Disability Activists: Dump the Pity
Friday, September 3, 2010
CHICAGO - For 60 years, Jerry Lewis has hosted the Muscular Dystrophy Association annual Labor Day telethon. And for about 20 years, one of "Jerry's Kids" has been at odds with him over the way the money is raised.
Mike Ervin appeared on the telethon when he was six years old. Now he's a writer and disability rights activist who speaks out against the telethon because he claims it promotes stereotypes of people with disabilities as objects of pity.
At the same time, Ervin says he understands that people who answer the phones and appear on the show mean well.
"Of course we all want to give, but we really need to use the telethon as an opportunity to really seriously think about what charity is. At what point does it become something to deny or to ignore what we have to do?"
Ervin says with the unemployment rate up around 20 percent for people with disabilities, he prefers investments in programs that promote jobs and help people stay out of institutions.
"The infrastructure is still bad. They're still in institutions because services aren't there, and all these problems continue to exist."
Because of stereotypes, Ervin says many people treat him like a helpless person when they see him in his power chair. He cites, for example, an incident outside a coffee shop as he waited for the streetlight to change. A passerby mistook Ervin's newly purchased cup of tea for a beggar's cup.
"A man came out and held out his hand, and his hand had change in it. Then he saw that I had a lid on the cup, and he said 'Oh, shut down for the day, huh?'"
People with disabilities need jobs, not pity, Ervin says. In past years, he has contacted the state attorney general to check the telethon organization's 990 federal tax form to try to get clear info on how much is raised in contrast to how much it costs to produce the telethon.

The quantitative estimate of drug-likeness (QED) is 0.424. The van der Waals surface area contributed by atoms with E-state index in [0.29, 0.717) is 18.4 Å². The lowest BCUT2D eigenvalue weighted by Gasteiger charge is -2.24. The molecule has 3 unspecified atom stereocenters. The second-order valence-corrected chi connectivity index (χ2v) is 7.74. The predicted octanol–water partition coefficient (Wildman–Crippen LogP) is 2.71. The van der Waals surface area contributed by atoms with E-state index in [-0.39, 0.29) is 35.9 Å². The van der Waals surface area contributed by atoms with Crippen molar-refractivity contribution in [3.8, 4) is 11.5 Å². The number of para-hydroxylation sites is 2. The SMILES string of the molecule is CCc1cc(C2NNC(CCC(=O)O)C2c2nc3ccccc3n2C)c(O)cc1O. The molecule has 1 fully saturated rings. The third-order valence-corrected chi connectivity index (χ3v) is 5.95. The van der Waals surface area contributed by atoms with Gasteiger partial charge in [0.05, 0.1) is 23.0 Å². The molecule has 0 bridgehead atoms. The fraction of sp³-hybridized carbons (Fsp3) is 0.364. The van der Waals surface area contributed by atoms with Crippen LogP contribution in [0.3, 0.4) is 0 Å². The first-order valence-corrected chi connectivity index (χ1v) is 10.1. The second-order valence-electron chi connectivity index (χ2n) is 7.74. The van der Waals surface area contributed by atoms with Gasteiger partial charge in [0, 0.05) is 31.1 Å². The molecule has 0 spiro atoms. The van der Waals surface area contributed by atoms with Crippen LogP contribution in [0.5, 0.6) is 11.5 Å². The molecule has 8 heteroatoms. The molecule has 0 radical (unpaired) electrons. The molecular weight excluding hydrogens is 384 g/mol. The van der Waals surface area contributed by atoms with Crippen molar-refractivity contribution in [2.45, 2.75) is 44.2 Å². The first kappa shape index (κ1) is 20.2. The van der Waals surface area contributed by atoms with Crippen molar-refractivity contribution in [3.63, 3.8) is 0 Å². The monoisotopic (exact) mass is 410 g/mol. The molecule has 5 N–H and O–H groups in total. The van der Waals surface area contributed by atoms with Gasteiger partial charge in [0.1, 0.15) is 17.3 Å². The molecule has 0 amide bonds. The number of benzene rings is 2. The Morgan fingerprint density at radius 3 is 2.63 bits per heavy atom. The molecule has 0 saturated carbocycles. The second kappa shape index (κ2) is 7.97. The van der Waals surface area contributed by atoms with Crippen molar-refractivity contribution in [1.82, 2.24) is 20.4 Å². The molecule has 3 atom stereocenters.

"That form will tell you exactly what they make and how they make it. And they raise, curiously enough, quite a bit of money without their telethons."
He adds that he has nothing against the Muscular Dystrophy Association raising money, he just thinks the organization should take a different approach. An association spokesman says that they try to portray people with disabilities as leaders in the community.
Disability rights groups have produced a half-hour documentary on Ervin's fight and posted it on the Web. It can be viewed at www.thekidsareallright.org.
get more stories like this via email
This afternoon, members of the public will get to have a say on the management plan for the first new aquatic preserve created in Florida in 32 years…
May is Community Action Month, and local agencies helping low-income families hope Congress signs off on a plan to bolster and modernize their …
After two decades of drought and with no relief in sight, many Utahns are looking for ways to conserve water, and for many residents, part of the …
May is Wildfire Awareness Month, and state officials are encouraging Coloradans to get up to speed on prevention and emergency-exit strategies if …
The White House is fielding pitches from top Democratic lawmakers about their desire to dramatically expand student loan forgiveness. While a …
Health and Wellness
As the school year winds down, education leaders are shedding light on increased mental-health demands among students, including thoughts of suicide…
A new report found dishonest employers steal from some 213,000 people in Ohio each year by paying them less than the minimum wage; and it is just one …
Illinois has a new law banning the sale and possession of "ghost guns," essentially untraceable firearms that are sold in kit-form online or at gun sh…